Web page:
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Australians urged to respect elders, past as they look to future

Common Grace’s Bianca Manning (left, with Aunty Jean Phillips), wants Christians to remember the efforts of Indigenous rights activists and leaders. Picture: supplied.
Jenan Taylor
1 July 2023

Aboriginal and Torres Strait Islander readers are advised this article contains names of deceased people.

Indigenous leaders are urging Australians to embrace what First Peoples and other elders can teach them as they look to the country’s future.

Aboriginal Bishop Chris McLeod said Australians could learn much from Indigenous elders many of whom embodied deep cultural wisdom and traditions.

Christian organisation Common Grace said it was important that Australians considered the past, how they got to where they were today, and who came before, as they looked to where they wanted to go.

It comes ahead of NAIDOC week celebrations with its For our Elders theme.

Reflecting on the significance of the theme, Bishop McLeod said one of the greatest traditions First Peoples had gifted the nation with was respect for elders because they had much to teach.

He drew attention to the Christian contributions of late Anglican leaders, including the first national Aboriginal Bishop Arthur Malcolm, the last national Torres Strait Islander Bishop Saibo Mabo and the National Aboriginal and Torres Strait Islander Anglican Council deputy chair the late Father Victor Blanco.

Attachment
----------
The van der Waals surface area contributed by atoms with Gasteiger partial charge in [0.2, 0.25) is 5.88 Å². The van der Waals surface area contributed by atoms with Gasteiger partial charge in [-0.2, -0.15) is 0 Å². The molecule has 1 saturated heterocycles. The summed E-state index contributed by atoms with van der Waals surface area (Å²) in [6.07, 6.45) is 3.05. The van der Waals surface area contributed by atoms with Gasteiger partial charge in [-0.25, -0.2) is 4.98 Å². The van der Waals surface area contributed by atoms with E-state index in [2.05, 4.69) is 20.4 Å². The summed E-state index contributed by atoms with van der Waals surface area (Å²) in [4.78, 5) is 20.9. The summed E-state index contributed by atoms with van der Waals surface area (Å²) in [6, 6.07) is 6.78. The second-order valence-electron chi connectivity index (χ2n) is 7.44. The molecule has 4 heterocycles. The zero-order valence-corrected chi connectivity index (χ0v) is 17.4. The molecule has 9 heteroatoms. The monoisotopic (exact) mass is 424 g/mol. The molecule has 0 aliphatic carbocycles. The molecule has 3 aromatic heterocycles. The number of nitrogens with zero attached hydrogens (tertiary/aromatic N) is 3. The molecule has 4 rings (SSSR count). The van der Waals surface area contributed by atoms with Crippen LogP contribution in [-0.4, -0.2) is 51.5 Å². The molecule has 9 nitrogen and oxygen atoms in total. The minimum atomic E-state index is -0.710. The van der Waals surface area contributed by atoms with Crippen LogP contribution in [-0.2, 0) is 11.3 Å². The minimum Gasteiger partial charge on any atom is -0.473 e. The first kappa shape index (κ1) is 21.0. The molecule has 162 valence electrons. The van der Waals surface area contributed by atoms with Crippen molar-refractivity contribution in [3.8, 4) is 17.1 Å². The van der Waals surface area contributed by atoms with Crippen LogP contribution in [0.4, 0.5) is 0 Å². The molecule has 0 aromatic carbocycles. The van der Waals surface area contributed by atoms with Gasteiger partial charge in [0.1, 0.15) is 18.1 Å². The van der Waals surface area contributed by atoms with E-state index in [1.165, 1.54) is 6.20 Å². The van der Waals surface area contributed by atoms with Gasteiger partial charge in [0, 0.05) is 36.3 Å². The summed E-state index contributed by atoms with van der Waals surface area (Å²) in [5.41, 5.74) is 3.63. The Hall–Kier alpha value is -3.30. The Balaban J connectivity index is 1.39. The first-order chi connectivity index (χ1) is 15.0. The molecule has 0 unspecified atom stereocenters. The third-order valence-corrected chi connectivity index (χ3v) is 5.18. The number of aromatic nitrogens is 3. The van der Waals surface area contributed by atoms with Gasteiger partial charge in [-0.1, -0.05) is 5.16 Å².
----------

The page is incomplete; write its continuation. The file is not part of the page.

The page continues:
Read more: Christians offered Indigenous Voice advocacy training

Bishop McLeod said Australians were fortunate to still have the great wisdom and leadership of the first Aboriginal woman to be ordained in the Anglican Church of Australia, the Reverend Gloria Shipp, author of God of Holy Dreaming prayer the Reverend Lenore Parker, and climate change activist Aunty Dr Rose Elu.

Gomeroi woman and Common Grace Aboriginal and Torres Strait Island Justice coordinator Bianca Manning said this year’s NAIDOC theme was a reminder to not forget those who paved the way so others could have the opportunities today.

Ms Manning said particularly in the lead up to a referendum for an Indigenous Voice to Parliament, she would be reflecting on the contributions of Aboriginal leaders and activists.

These included Uncle William Cooper who fought for Indigenous rights and took a stand took against injustices, including those perpetrated by the Nazis.

Ms Manning said she would also be thinking of the efforts of Aunty Pearl Gibbs who was pivotal in the 1967 referendum to change the Australian Constitution.

She urged Christians to read and reflect on Job 12:12 “Is not wisdom found among the aged, does not life bring understanding.”

For further NAIDOC week information and resources, see here.

For Christian resources, see here.

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